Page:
Surrealistic Grace Slick turns her attention
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Chris Macias

Grace Slick used to sing about white rabbits, but now she prefers to draw them. Slick ruled the rock 'n' roll stage in the 1960s as the frontwoman for San Francisco's Jefferson Airplane, belting out hits such as "White Rabbit" and "Somebody to Love." Her successful recording career continued through the '70s and '80s with Jefferson Starship, but she has traded the microphone for a set paintbrushes and oil pencils.

Slick spends nearly 10 hours each day at her Malibu home painting and sketching, and a collection of her artwork will be on display through Sunday at the Hyatt Regency Hotel.
Slick's artful ways started four years ago as a catharsis. A personal relationship was crumbling and Slick found that drawing animals helped cheer her up.

"I was really sad, and in order to keep from going nuts I started drawing things that make me happy," Slick said in a phone interview from her home. "I really had no intention of selling them."

Her focus on drawing furry animals soon expanded to fellow icons to the 1960s, including Janis Joplin, Jimi Hendrix and Jerry Garcia. Slick also painted an "Alice in Wonderland"-themed picture, which featured John Lennon and Paul McCartney as Tweedledee and Tweedledum, and counterculture icon Timothy Leary as the Mad Hatter.

But the idea for posterizing rock stars didn't come from Slick. "I wrote a book ("Somebody to Love: A Rock-And-Roll Memoir")-one of those 'celebrity trash for cash' books-and the book agent suggested I draw rock 'n' roll people," Slick said. "I knew she was saying that because that's the sort of thing that sells. But at the same time, I thought it would be really interesting to get into the faces of people who are extreme-like Patti Smith-have very interesting faces, and eyes in particular,"

Slick didn't know all of her subjects well, and in the case of Miles Davis, she never met the legendary jazz musician to whom she later would pay tribute in paint.

The music of Miles Davis, Slick said, "got me going early on. I took acid and listened to 'Sketches of Spain' for 24 hours straight. It's burned into my brain. Years after that, I had to consciously not write songs in Spanish. Spanish music is so close to me. I don't know why. I'm Norwegian."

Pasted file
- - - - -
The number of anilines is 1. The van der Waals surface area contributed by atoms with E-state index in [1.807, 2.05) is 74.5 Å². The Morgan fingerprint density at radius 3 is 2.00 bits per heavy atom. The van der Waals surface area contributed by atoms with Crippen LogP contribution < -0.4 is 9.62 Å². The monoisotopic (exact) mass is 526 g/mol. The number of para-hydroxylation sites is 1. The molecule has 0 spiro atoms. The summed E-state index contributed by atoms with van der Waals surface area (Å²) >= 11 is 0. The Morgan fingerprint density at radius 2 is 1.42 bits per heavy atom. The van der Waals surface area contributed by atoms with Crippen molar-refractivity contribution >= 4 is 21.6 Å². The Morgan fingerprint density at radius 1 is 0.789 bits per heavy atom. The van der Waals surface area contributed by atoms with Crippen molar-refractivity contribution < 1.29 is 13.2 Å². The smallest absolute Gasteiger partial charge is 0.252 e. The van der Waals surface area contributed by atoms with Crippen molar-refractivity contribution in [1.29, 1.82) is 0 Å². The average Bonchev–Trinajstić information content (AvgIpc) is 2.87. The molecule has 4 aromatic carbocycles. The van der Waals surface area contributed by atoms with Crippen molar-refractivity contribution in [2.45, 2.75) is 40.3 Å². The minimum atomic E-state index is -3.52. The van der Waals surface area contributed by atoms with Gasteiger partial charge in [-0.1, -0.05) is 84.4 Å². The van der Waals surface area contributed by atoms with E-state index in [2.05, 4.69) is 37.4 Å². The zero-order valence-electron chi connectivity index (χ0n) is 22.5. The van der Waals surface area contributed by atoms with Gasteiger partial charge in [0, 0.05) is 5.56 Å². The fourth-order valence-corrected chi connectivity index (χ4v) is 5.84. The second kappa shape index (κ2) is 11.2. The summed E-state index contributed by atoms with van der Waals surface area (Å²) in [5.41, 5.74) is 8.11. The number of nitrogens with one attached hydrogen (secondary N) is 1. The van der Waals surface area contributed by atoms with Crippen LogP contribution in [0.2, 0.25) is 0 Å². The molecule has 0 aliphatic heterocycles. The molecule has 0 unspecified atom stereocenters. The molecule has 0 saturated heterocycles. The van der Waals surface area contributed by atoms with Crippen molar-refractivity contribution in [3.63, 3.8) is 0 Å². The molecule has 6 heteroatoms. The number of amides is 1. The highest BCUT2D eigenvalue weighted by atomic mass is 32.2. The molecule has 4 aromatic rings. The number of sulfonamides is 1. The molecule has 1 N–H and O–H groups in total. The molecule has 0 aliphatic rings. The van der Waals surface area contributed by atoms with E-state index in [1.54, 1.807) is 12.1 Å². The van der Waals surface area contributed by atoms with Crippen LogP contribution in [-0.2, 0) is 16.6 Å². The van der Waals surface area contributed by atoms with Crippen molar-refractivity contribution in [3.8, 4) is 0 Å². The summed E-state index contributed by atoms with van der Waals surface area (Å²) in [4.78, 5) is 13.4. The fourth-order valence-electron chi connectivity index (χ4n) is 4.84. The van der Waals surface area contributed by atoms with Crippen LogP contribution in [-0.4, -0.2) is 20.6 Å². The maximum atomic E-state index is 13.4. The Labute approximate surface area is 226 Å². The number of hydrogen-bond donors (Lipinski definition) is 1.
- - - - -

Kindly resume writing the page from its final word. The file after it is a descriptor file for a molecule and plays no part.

Slick also wasn't close to Hendrix, but their meetings during the 1960s created long- lasting impressions.

 

Janis Joplin by Grace Slick

Grace Slick on Cover

"What I saw of Hendrix over the years was this myriad of personalities," Slick said. "I've drawn about 10 different pictures of Hendrix. One is very straightand serious-looking, which occasionally he was. Another one was very bright and concerned, with him looking directly at you. Another one is in the music vein. It just depends what mode I'm thinking of at the time.

"The problem with being close to those people in the rock 'n' roll business is that we all sort of got popular at the same time," Slick said. "We were all on the road and didn't get to see each other much."

Deceased Grateful Dead guitarist Garcia, however, was one of Slick's good friends over the years. She has drawn six pictures of Garcia, in part because she always hated how dopey he looked in photographs.

"I knew him as very bright, funny and very intelligent," Slick said. "And the photographs I've seen of him made him look sort of sloppy. But if you smoke dope, you tend to look even dumber than you are. I've never seen a really good photo of him, so I drew him as I knew him, which was very alert and not the least bit stupid. I'd even used drugs with the man, but I never saw him looking that stupid."

Slick uses acrylic paints for some of her work, such as "Golden Gate Bridge," which shows a fellow jumping off the San Francisco landmark. But Slick prefers working with oil pencils because of their flexibility and wide palette.

"They're not messy," she said. "You don't have to sit there and mix colors because they come in about 175 colors. You just grab one, so whatever you're feeling right now you can do it 'right now.' When I want something, I want it right now. I don't want it in an hour."

As for Slick, 60, returning to music, don't count on it: "I don't like old people on a rock 'n' roll stage. What you're pretty much doing is imitating yourself at the age of 25, and there's basically nothing more pathetic."

So that leaves Slick with her oil pencils and brushes, and that's fine by her. Drawing and painting require a solitary artistic process, which in some ways is more fulfilling than singing, she said.

"Making music is more social because you're doing it with a band," Slick said. "But you have more control if it's print art because there aren't six different people wanting it six different ways."

Slick describes her most recent work with the type of tart and forthright language she's always been known for. "Saint Hermaphrodite' is either a man or a woman," she said. "it's both. It has a halo on and it has its head thrown back in ecstasy. And it is either giving birth or masturbating. All that's up to the viewer. So you can see, my brain will go anywhere."

How does Slick describe her artistic style? "I don't have one," she said. "Every artist wants to get a style, but I want to consciously stay away from that. Some artists lend themselves to very specific, very detailed lines. I would rather have the subject of the art direct what the style is. (At the showing) it'll look like the work of about 10 different people."

 
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